"You may," responds a Hong Kong official, who is still wearing his mask.
Moments later, Rana and I exchange rings, sign government documents, and share a brief kiss. Amid the uncertainty of the coronavirus pandemic, Rana and I have just gotten married.
On the other side of the planet, our families and friends in the US, Lebanon and elsewhere watch the little civil ceremony in Hong Kong streamed live on Instagram, sprinkling the video with hearts and emojis and other social media expressions of happiness.
Before leaving the wedding registry, we put on his and hers surgical masks adorned with the titles "Mr." and "Mrs."
This was not what we expected, when I first asked her to marry me on a freezing night in New York City last December.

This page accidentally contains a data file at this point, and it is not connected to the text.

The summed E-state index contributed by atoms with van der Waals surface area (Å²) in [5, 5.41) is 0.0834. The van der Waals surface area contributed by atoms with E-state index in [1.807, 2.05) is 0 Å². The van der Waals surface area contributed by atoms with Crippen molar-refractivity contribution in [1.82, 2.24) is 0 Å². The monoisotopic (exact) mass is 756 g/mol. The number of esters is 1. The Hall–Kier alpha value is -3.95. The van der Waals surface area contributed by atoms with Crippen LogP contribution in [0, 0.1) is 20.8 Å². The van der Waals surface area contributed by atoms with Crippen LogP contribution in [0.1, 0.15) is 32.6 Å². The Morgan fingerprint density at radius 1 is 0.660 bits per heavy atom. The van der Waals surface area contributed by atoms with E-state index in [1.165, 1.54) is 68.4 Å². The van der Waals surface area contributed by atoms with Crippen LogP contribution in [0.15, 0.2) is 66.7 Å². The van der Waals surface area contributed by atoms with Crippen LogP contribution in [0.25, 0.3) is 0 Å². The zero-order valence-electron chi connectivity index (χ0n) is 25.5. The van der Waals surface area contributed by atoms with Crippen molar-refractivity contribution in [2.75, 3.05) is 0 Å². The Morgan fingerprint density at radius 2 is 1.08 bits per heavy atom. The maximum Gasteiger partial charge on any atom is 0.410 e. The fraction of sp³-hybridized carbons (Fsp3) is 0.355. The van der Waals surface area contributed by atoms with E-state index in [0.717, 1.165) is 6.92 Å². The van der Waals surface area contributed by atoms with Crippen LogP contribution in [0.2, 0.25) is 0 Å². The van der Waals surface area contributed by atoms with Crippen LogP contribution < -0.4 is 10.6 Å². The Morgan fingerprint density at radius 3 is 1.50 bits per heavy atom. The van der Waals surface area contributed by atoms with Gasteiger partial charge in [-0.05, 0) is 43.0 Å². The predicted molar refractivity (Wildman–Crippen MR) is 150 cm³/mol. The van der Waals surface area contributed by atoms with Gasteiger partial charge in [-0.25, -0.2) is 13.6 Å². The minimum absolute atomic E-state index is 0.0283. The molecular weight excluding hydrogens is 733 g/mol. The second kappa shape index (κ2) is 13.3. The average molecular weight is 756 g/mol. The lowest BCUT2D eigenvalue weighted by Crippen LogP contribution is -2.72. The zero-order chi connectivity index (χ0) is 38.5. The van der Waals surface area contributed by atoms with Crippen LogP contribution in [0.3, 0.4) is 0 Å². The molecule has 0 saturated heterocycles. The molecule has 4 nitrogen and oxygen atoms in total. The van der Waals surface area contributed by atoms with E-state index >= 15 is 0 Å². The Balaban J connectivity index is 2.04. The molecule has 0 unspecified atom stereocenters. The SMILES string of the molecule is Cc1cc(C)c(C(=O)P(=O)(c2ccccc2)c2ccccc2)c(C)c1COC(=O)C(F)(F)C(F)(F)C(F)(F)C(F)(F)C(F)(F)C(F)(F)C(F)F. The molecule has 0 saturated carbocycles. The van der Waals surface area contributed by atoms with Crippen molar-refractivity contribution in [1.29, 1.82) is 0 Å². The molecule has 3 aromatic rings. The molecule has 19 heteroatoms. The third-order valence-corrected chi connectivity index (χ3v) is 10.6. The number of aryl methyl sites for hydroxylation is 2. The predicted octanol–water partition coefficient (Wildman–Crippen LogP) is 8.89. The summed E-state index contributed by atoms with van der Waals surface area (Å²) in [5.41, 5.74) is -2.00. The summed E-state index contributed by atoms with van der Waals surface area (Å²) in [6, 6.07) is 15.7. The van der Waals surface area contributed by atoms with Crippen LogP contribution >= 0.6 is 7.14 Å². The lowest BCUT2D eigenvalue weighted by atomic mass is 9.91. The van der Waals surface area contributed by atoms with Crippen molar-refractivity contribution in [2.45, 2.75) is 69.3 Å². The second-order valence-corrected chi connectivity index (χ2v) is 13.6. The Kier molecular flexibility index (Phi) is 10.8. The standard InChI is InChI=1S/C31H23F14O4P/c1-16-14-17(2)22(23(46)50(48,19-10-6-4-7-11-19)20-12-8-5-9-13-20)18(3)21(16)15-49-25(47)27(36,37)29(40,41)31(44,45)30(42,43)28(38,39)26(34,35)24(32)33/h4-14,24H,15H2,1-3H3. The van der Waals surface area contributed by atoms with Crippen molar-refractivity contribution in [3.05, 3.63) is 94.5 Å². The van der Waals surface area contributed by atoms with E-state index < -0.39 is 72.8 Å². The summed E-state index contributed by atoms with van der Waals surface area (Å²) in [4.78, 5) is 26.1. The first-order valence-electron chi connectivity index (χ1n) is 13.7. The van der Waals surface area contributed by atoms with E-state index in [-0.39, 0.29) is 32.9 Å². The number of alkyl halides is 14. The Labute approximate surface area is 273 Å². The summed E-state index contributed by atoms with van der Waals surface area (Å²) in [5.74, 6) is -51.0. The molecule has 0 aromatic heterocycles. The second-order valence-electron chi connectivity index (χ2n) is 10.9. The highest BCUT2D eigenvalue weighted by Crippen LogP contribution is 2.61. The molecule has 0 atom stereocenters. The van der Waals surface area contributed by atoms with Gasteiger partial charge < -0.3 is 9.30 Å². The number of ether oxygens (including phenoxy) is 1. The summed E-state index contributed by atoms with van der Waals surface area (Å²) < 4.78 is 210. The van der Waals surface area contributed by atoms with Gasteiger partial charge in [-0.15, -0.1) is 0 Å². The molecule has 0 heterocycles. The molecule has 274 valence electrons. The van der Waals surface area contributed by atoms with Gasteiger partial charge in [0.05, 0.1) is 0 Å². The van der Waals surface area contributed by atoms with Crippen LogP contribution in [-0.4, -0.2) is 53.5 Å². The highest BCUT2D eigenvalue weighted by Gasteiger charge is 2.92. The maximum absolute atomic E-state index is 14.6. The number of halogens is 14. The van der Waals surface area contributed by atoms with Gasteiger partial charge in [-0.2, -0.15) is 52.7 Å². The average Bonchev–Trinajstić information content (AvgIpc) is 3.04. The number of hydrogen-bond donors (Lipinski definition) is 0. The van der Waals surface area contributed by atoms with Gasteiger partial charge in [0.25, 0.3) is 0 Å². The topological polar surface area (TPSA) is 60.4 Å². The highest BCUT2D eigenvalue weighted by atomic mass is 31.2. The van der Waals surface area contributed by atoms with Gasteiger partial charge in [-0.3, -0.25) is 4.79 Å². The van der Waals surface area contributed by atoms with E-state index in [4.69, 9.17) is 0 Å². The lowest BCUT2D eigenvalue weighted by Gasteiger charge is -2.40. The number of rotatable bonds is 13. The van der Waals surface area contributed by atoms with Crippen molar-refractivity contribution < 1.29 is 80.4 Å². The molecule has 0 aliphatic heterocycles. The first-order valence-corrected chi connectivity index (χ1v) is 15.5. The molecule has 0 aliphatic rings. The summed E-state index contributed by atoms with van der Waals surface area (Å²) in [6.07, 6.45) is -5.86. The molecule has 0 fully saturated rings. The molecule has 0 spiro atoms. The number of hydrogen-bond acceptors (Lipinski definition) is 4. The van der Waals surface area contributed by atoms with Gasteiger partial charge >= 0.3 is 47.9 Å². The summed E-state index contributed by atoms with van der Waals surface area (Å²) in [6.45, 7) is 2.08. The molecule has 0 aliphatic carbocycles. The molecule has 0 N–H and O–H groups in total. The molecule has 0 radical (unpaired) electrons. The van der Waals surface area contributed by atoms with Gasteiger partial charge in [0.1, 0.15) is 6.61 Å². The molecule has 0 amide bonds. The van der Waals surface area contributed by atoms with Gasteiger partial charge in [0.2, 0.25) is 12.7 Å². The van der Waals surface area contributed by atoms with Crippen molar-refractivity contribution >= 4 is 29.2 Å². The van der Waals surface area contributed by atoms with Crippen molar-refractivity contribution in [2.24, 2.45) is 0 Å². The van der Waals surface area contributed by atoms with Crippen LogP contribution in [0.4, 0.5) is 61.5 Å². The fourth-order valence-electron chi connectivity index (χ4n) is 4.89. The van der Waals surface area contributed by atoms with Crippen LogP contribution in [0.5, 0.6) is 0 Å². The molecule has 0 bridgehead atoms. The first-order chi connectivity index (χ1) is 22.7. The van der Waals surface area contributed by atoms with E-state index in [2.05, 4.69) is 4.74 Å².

At the time, we were both jet-lagged after the long flight from Hong Kong, where we live and work. We were also deliriously happy, posing in front of a glowing fountain alongside my sister and brother-in-law, who conspired with me to take surprise photos of the occasion.
Basking in that happy moment, we had little clue that a deadly new strain of pneumonia had just been discovered in a city called Wuhan in China -- and the next four and a half months of our lives became our Engagement with Coronavirus.